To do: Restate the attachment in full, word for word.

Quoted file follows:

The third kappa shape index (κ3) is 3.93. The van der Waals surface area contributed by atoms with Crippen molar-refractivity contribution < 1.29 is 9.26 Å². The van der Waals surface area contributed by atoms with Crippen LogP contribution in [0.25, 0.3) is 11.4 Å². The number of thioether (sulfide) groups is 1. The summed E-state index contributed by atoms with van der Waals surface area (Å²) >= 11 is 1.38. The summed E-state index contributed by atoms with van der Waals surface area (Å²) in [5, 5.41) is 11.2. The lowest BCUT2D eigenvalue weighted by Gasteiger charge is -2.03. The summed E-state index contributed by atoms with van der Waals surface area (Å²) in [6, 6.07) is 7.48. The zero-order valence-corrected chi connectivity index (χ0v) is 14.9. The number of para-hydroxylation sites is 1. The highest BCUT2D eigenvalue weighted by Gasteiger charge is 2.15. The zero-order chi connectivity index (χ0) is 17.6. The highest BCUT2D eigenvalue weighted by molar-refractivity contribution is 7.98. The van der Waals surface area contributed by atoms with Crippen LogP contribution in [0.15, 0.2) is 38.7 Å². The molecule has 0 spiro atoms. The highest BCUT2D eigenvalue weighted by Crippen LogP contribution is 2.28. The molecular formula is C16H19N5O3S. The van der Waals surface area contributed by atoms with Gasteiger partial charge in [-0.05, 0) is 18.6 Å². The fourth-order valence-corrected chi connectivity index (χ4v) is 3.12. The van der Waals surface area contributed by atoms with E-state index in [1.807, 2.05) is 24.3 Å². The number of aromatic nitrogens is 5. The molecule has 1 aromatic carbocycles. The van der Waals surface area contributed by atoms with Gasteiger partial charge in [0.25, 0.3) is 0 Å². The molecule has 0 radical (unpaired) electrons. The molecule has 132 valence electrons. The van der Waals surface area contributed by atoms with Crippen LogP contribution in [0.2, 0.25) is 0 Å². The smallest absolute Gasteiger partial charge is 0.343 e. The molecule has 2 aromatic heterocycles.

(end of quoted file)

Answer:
The third kappa shape index (κ3) is 3.93. The van der Waals surface area contributed by atoms with Crippen molar-refractivity contribution < 1.29 is 9.26 Å². The van der Waals surface area contributed by atoms with Crippen LogP contribution in [0.25, 0.3) is 11.4 Å². The number of thioether (sulfide) groups is 1. The summed E-state index contributed by atoms with van der Waals surface area (Å²) >= 11 is 1.38. The summed E-state index contributed by atoms with van der Waals surface area (Å²) in [5, 5.41) is 11.2. The lowest BCUT2D eigenvalue weighted by Gasteiger charge is -2.03. The summed E-state index contributed by atoms with van der Waals surface area (Å²) in [6, 6.07) is 7.48. The zero-order valence-corrected chi connectivity index (χ0v) is 14.9. The number of para-hydroxylation sites is 1. The highest BCUT2D eigenvalue weighted by Gasteiger charge is 2.15. The zero-order chi connectivity index (χ0) is 17.6. The highest BCUT2D eigenvalue weighted by molar-refractivity contribution is 7.98. The van der Waals surface area contributed by atoms with Crippen LogP contribution in [0.15, 0.2) is 38.7 Å². The molecule has 0 spiro atoms. The highest BCUT2D eigenvalue weighted by Crippen LogP contribution is 2.28. The molecular formula is C16H19N5O3S. The van der Waals surface area contributed by atoms with Gasteiger partial charge in [-0.05, 0) is 18.6 Å². The fourth-order valence-corrected chi connectivity index (χ4v) is 3.12. The van der Waals surface area contributed by atoms with E-state index in [1.807, 2.05) is 24.3 Å². The number of aromatic nitrogens is 5. The molecule has 1 aromatic carbocycles. The van der Waals surface area contributed by atoms with Gasteiger partial charge in [0.25, 0.3) is 0 Å². The molecule has 0 radical (unpaired) electrons. The molecule has 132 valence electrons. The van der Waals surface area contributed by atoms with Crippen LogP contribution in [0.2, 0.25) is 0 Å². The smallest absolute Gasteiger partial charge is 0.343 e. The molecule has 2 aromatic heterocycles.